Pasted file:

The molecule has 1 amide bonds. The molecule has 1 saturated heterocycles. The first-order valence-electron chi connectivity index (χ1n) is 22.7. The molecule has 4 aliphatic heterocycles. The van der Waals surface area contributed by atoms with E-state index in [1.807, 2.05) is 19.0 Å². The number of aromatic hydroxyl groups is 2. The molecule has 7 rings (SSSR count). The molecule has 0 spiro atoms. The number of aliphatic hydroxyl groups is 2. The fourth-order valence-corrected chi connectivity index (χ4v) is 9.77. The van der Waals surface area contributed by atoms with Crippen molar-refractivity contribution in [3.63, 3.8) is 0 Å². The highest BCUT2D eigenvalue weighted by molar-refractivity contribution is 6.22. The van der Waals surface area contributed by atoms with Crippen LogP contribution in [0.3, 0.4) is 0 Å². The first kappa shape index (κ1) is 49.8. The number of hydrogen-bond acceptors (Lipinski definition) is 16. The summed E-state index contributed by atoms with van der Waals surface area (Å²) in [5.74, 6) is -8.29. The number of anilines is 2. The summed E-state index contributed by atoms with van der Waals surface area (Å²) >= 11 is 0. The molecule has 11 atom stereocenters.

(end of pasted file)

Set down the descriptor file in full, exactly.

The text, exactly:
The molecule has 1 amide bonds. The molecule has 1 saturated heterocycles. The first-order valence-electron chi connectivity index (χ1n) is 22.7. The molecule has 4 aliphatic heterocycles. The van der Waals surface area contributed by atoms with E-state index in [1.807, 2.05) is 19.0 Å². The number of aromatic hydroxyl groups is 2. The molecule has 7 rings (SSSR count). The molecule has 0 spiro atoms. The number of aliphatic hydroxyl groups is 2. The fourth-order valence-corrected chi connectivity index (χ4v) is 9.77. The van der Waals surface area contributed by atoms with Crippen molar-refractivity contribution in [3.63, 3.8) is 0 Å². The highest BCUT2D eigenvalue weighted by molar-refractivity contribution is 6.22. The van der Waals surface area contributed by atoms with Crippen LogP contribution in [0.3, 0.4) is 0 Å². The first kappa shape index (κ1) is 49.8. The number of hydrogen-bond acceptors (Lipinski definition) is 16. The summed E-state index contributed by atoms with van der Waals surface area (Å²) in [5.74, 6) is -8.29. The number of anilines is 2. The summed E-state index contributed by atoms with van der Waals surface area (Å²) >= 11 is 0. The molecule has 11 atom stereocenters.